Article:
Ben E. King: Voice like a pool of honey beneath a crispy surface

Story highlights

  • Singer Ben E. King died Thursday at 76
  • Gene Seymour: 1960 saw recording of two great pop songs by one artist

Gene Seymour is a film critic who has written about music, movies and culture for The New York Times, Newsday, Entertainment Weekly and the Washington Post. The opinions expressed in this commentary are solely those of the author.

(CNN)Look up the date October 27, 1960, on the Internet and what would you find? Hope. But where exactly?

Let's see...well, the American League agreed that day to expansion teams in Los Angeles and Washington, D.C. that would begin playing the following year. Maybe, maybe not...
Here's something far more significant: The Rev. Martin Luther King Jr. was discharged from Georgia State Prison eight days after his arrest during a sit-in demonstration in Atlanta. His release was partly attributed to the intervention of Robert Kennedy, then managing a presidential campaign for his brother, Massachusetts Senator John F. Kennedy.
    Gene Seymour
    Many believe the Kennedys' role in this incident helped tip the scales for the Democratic candidate in an extremely tight race that stayed tight right up to its end less than two weeks later.
    While all that was happening, two of the greatest pop singles ever made, "Spanish Harlem" and "Stand By Me," were recorded in a New York City studio under the name Ben E. King, who died Thursday at age 76.
    The first song evoked the singular image of a red rose bursting through city grit and squalor, while the second pledged deliverance from loneliness and fear of the kind of night so dark and forbidding that "the moon is the only light we see."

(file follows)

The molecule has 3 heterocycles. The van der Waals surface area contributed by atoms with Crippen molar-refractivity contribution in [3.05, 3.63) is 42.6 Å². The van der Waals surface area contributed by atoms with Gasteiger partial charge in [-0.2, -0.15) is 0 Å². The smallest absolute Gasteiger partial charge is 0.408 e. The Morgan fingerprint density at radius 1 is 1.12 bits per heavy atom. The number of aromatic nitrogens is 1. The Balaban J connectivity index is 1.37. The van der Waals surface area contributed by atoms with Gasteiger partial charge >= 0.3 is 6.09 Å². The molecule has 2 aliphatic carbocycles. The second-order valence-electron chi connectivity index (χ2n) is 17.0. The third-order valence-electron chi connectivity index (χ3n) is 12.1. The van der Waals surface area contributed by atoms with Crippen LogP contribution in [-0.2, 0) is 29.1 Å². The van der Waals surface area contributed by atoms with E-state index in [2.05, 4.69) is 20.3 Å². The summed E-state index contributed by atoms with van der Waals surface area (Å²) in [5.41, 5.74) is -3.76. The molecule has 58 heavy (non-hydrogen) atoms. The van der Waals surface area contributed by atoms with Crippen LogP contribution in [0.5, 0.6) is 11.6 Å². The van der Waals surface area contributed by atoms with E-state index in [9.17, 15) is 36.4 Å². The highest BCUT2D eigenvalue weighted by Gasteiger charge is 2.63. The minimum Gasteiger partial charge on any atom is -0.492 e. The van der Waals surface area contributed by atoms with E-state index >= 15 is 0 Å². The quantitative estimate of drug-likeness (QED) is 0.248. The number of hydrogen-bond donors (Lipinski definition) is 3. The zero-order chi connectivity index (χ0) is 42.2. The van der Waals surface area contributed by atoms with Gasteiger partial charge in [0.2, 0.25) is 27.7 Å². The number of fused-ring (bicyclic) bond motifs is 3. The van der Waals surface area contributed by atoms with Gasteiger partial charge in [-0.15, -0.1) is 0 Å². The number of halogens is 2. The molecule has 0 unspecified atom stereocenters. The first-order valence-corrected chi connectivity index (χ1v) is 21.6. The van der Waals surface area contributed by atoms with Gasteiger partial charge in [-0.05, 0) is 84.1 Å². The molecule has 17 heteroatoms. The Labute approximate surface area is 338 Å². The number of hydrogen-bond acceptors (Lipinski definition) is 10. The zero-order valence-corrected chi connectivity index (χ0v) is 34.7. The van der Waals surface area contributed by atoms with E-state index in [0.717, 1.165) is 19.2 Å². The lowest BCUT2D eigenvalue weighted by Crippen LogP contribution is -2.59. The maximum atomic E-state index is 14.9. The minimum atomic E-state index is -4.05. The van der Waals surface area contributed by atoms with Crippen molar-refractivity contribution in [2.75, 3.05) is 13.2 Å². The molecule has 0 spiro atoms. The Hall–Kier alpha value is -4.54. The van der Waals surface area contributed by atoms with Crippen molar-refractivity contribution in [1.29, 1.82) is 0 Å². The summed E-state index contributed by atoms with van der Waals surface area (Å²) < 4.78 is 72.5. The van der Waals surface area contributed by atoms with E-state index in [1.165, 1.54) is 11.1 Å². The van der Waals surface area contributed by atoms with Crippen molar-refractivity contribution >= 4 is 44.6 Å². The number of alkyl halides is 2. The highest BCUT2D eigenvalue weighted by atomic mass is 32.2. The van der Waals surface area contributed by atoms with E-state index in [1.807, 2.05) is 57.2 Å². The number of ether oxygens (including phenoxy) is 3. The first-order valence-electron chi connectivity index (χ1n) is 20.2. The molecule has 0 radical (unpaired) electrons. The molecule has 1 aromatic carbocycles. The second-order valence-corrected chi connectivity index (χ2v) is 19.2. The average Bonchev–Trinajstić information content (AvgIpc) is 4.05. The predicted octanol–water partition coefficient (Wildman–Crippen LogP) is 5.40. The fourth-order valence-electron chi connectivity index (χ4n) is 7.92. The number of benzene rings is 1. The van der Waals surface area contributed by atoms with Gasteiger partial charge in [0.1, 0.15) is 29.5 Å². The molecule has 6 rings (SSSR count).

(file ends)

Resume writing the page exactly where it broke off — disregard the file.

Coincidence? Maybe. Hope? For sure.
    They are both so ingrained in the hearts of several generations that it now seems hard to imagine that they could have been forged on the same day. Indeed, Tom Dowd, the legendary Atlantic Records engineer who worked on those productions, insisted until his death in 2002 that they were cut on different dates despite what the master tapes say.
    Whenever it happened, however, the stars were aligned.
    It was just another day in the studio for producers Jerry Leiber and Mike Stoller, legends in their own right for writing some of the biggest rhythm-and-blues hits of the era ("Hound Dog," "Yakety-Yak," "Searchin'") and for King, who up until that point, was best known as lead singer for The Drifters, an Atlantic doo-wop franchise whose hits stretched back to 1953's "Money Honey" and 1959's "There Goes My Baby" -- and would someday include 1962's "Up On the Roof" and 1964's "Under the Boardwalk."
    King's voice, a pool of honey draped beneath a crispy surface, was supple enough to convey both the sultry Latin-tinged street poetry of "Spanish Harlem" (which Leiber had co-written with a young producing prodigy named Phil Spector) and the blue-edged secular gospel of "Stand By Me," whose credits include King's name, along with Leiber and Stoller.
    "Spanish Harlem" was released on the last day of 1960 and it got as high as number 10 on the Billboard Pop Music charts. It was so much in the air during that brutal winter that comedian Lenny Bruce, performing at Carnegie Hall on the cold, snowy midnight of February 4, 1961, made a detour in the middle of a larger routine to wax rhapsodic about the song. ("It is soooo pretty, man....really beautiful!"), especially its image of a rose "growing in the street/ right through the concrete..."
    "Stand By Me" had even greater success upon its release in September of that year, rising to number four on the pop charts and number one on the rhythm-and-blues charts. That song's blend of ominous imagery countered by loving fidelity seemed especially meaningful in a year of Cold War anxiety and civil rights workers holding their own against threats, beatings and imprisonment.
    Ben E. King was able to reap the benefits of that revival, having maintained in the intervening years a steady presence on the concert stage, helped along by two other hit songs, 1962's "Don't Play That Song" and 1963's "I (Who Have Nothing)."
    Yet, surely he must have known by the time he died that those two songs he recorded more than a half century ago have such staying power that they may in the coming centuries follow us into the stars -- where, by the way, human beings first began journeying at about the time they were released on 45-rpm records.
    Coincidence? Maybe. Hope? For sure.